High fashion and high spirits: All the hijinks at the Tatler Fashion Awards 2019
The social set was in full party mode at the "neon jungle" themed Tatler Fashion Awards 2019, an Access event with CNA Luxury.
“There’s a funny story behind it,” said Corinne Ng, Managing Director of Edipresse Media Singapore, which publishes Singapore Tatler, referring to the theme. “We often model the theme based on what’s hot right now. Neon is a big theme, animal is a big theme. We couldn’t decide between neon and animal so ta-da! Neon jungle!”
Florist Beato – the go-to floral atelier for names like Chanel and Fendi to Credit Suisse and Hashida Sushi – transformed the venue, Violet Oon’s newest outpost, into a literal neon jungle. On tabletops and countertops, oversized bouquets of tropical flora burst forth. Acid hued blooms carpeted the main photo wall. It was like a mini version of the lush Shiseido Forest Valley just outside, except flush with fluoro.
The intimate venue created an ambience that felt like a stylish house party, and allowed the guests to truly let their hair down. That they certainly did, as the Laurent-Perrier champagne flowed and the small plates of Dry Laksa, Hakka Abacus Beads and Tau Hu Goreng were served, butler-style.
The evening’s entertainment included a fashion showcase by Christian Dada. Rapturous cheers burst out as society ladies Adeline Teo, Annabel Bohm and Yenny Then walked the show alongside professional models. The biggest cheers, though, were reserved for society maven and fashion icon Peggy Jeffs, who strut her stuff with the relaxed confidence of one who has seen it all and done it all.
Of course, the highlight of the evening was the presentation of awards to the four winners. “The Most Stylish Man and Most Stylish Woman are perennial awards,” explained Ng. “The people who won it this year are Nancy Ong and Mervin Wee. They were voted most stylish as they consistently exhibit a certain style at every event they attend. You’ve got to give them props for it, for turning out to events well-dressed and well put-together all the time.”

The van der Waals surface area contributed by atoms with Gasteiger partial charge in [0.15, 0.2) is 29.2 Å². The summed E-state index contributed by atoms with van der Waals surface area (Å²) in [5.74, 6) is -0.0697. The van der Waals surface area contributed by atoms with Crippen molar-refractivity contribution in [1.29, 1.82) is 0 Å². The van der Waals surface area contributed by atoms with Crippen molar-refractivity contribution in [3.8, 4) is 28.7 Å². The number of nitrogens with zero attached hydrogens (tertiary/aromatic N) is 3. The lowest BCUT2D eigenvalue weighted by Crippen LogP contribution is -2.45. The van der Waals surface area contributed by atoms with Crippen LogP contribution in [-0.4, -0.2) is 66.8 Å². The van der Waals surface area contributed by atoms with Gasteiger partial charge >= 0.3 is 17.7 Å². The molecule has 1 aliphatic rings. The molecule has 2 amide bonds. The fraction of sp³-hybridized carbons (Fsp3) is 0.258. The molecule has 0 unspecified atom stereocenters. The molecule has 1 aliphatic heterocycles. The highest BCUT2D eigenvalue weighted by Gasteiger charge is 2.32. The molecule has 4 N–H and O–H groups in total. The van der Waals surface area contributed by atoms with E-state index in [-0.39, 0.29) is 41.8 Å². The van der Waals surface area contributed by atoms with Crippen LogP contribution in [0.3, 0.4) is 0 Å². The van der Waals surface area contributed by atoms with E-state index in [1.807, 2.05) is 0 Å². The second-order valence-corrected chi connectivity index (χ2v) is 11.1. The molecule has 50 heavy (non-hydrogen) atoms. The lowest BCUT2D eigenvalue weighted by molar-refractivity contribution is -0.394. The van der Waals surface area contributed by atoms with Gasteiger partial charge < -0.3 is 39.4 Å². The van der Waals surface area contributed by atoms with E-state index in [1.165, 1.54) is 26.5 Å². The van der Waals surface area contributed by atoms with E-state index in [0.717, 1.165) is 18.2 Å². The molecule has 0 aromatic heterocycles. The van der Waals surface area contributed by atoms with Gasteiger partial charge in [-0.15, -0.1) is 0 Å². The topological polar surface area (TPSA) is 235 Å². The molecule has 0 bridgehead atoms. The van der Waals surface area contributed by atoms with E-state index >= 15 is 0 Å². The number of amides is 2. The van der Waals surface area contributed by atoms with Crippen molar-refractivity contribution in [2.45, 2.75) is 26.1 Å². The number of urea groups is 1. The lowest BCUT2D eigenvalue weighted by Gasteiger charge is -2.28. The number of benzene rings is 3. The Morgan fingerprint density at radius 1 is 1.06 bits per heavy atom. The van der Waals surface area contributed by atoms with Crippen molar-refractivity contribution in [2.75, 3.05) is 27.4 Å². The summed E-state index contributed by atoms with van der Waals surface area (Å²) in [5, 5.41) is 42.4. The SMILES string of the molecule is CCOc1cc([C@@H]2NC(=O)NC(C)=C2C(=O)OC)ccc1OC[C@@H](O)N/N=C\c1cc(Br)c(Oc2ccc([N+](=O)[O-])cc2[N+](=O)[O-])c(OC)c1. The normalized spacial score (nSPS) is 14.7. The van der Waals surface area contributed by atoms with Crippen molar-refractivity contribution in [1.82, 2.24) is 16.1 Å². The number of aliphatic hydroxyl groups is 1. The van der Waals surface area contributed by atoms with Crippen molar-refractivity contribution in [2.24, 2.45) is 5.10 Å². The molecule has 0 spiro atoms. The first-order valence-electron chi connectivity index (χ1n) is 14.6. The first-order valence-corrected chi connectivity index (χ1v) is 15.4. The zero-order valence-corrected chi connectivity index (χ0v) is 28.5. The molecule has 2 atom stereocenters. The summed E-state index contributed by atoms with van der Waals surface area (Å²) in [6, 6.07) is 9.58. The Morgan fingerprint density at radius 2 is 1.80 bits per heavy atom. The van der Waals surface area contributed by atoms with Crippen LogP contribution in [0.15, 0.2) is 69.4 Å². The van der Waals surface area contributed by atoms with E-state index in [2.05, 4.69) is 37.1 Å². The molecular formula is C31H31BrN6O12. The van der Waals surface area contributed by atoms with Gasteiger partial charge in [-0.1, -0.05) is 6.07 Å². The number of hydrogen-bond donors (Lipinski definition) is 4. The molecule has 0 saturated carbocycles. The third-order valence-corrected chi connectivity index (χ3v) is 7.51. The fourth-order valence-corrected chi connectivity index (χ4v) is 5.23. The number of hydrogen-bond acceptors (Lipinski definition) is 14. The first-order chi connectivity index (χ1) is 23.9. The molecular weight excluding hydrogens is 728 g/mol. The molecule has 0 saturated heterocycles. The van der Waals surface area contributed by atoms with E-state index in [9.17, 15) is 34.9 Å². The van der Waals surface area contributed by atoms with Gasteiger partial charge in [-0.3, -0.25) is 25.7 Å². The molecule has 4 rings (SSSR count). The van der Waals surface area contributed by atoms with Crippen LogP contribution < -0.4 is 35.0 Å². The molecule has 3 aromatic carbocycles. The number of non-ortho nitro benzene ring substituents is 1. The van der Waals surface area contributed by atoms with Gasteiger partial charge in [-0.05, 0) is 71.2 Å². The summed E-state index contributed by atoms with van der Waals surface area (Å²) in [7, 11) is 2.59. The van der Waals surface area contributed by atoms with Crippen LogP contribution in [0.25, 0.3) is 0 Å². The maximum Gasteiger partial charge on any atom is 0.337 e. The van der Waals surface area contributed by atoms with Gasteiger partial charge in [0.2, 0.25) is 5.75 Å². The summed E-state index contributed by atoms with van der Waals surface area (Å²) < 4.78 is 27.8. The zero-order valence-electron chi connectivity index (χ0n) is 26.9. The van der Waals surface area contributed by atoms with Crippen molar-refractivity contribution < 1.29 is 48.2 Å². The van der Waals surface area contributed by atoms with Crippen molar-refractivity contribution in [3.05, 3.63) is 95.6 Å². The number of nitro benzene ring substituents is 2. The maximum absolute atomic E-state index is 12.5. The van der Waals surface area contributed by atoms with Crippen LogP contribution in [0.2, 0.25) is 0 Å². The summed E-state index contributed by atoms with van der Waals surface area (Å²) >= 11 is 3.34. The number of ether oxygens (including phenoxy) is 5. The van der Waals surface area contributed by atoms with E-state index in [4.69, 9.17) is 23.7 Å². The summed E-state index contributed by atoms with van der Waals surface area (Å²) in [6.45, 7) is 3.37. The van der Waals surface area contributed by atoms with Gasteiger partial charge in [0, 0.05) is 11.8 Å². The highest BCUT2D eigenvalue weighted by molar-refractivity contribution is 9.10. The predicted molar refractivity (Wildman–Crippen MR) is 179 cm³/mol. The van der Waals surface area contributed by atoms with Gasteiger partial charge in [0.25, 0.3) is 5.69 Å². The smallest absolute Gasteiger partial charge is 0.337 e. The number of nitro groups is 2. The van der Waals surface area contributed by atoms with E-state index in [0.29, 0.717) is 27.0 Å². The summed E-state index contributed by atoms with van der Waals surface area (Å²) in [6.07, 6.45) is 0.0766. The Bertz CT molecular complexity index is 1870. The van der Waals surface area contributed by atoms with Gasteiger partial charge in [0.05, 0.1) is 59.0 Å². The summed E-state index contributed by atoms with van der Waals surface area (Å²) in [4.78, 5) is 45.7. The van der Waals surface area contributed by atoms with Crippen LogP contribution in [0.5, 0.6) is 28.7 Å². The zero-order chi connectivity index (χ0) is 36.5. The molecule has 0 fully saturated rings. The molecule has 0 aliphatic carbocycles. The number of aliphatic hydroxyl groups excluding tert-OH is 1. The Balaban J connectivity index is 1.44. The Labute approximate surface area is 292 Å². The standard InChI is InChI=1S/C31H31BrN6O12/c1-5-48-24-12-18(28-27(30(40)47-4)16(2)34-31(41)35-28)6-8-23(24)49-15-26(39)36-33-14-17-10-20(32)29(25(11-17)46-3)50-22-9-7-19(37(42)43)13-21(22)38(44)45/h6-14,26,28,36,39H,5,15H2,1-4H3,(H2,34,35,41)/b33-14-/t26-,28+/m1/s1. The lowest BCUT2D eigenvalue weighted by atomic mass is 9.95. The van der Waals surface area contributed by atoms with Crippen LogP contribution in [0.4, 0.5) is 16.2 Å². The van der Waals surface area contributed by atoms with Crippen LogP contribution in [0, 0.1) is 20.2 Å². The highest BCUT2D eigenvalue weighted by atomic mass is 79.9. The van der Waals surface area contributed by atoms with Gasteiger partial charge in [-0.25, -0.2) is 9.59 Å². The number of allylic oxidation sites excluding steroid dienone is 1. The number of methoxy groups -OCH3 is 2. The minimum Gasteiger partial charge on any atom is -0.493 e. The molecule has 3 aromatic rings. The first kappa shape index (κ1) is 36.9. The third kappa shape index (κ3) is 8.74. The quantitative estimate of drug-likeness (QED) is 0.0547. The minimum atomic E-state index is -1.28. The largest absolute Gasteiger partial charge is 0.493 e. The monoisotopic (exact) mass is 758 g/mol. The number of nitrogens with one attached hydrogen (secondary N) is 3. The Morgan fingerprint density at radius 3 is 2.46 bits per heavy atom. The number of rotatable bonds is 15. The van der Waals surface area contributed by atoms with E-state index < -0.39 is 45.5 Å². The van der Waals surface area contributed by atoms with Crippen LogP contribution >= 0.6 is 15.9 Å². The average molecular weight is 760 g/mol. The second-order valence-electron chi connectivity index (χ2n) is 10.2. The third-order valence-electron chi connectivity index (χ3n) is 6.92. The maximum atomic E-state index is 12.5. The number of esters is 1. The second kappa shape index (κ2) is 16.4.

On his fashion sensibilities, Wee said: “I’m not someone who likes to wear… any suit that’s too matching. When I was a boy, I liked things that were different. When I bought my first Levi’s jeans, I found that they were too clean and too blue. So I deconstructed them myself, burying the jeans, bleaching them. Stuff like that. Deconstructed dressing is unpredictable. It’s fashion freedom. But as long as it harmonises, it has a theme, I find that it’s alright.”
The third award was Fashion Newcomer, which is typically given out to a younger member of society. “This year, [the award] goes to Chloe Ng,” said Ng, who is of no relation. “Her mother and father also love to experiment with fashion. So she’s taken after them.”
“I really like to mix and match and men’s and women’s wear,” said Ng, describing her personal style. “I think there’s more to fashion that focusing on gender. Like what I’m wearing today. My top is a YSL nappa leather top. My Supreme pants are a collaboration with North Face. If you want to be a bit more cool, a bit more different, you need to look beyond women’s wear [to] men’s wear.”
The final award of the evening was a new category, the Fashion Wildcard. This prize went to Kimihisa Abe, who deserved the title because of how, as Ng described, “he puts funny things together, and you would never do it and I would never do it but somehow it all works on him”.